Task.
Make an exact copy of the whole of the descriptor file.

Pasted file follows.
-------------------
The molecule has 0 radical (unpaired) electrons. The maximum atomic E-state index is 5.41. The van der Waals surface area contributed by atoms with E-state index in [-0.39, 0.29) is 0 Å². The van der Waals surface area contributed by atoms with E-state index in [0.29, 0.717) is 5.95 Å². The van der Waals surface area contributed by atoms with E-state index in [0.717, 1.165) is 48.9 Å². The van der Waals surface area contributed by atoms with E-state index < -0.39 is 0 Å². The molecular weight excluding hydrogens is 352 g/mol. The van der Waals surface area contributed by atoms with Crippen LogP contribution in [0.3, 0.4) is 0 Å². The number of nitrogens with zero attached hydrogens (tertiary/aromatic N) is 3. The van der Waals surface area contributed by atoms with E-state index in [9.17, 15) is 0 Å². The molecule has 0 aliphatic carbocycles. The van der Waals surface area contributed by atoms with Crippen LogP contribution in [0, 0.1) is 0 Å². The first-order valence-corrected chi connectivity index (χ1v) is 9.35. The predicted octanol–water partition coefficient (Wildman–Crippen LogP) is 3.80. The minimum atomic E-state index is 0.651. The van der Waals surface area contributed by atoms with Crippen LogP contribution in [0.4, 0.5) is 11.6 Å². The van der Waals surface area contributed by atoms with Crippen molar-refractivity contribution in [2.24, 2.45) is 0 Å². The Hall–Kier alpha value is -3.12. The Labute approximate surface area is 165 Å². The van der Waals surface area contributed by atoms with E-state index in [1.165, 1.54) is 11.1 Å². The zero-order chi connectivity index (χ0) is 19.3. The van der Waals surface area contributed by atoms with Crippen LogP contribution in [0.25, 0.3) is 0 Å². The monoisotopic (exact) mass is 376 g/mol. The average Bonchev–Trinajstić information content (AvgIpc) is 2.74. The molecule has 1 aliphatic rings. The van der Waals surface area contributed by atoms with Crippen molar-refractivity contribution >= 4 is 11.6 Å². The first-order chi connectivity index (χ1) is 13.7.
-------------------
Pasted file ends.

The molecule has 0 radical (unpaired) electrons. The maximum atomic E-state index is 5.41. The van der Waals surface area contributed by atoms with E-state index in [-0.39, 0.29) is 0 Å². The van der Waals surface area contributed by atoms with E-state index in [0.29, 0.717) is 5.95 Å². The van der Waals surface area contributed by atoms with E-state index in [0.717, 1.165) is 48.9 Å². The van der Waals surface area contributed by atoms with E-state index < -0.39 is 0 Å². The molecular weight excluding hydrogens is 352 g/mol. The van der Waals surface area contributed by atoms with Crippen LogP contribution in [0.3, 0.4) is 0 Å². The number of nitrogens with zero attached hydrogens (tertiary/aromatic N) is 3. The van der Waals surface area contributed by atoms with E-state index in [9.17, 15) is 0 Å². The molecule has 0 aliphatic carbocycles. The van der Waals surface area contributed by atoms with Crippen LogP contribution in [0, 0.1) is 0 Å². The first-order valence-corrected chi connectivity index (χ1v) is 9.35. The predicted octanol–water partition coefficient (Wildman–Crippen LogP) is 3.80. The minimum atomic E-state index is 0.651. The van der Waals surface area contributed by atoms with Crippen LogP contribution in [0.4, 0.5) is 11.6 Å². The van der Waals surface area contributed by atoms with Crippen molar-refractivity contribution in [2.24, 2.45) is 0 Å². The Hall–Kier alpha value is -3.12. The Labute approximate surface area is 165 Å². The van der Waals surface area contributed by atoms with E-state index in [1.165, 1.54) is 11.1 Å². The zero-order chi connectivity index (χ0) is 19.3. The van der Waals surface area contributed by atoms with Crippen LogP contribution in [0.25, 0.3) is 0 Å². The monoisotopic (exact) mass is 376 g/mol. The average Bonchev–Trinajstić information content (AvgIpc) is 2.74. The molecule has 1 aliphatic rings. The van der Waals surface area contributed by atoms with Crippen molar-refractivity contribution >= 4 is 11.6 Å². The first-order chi connectivity index (χ1) is 13.7.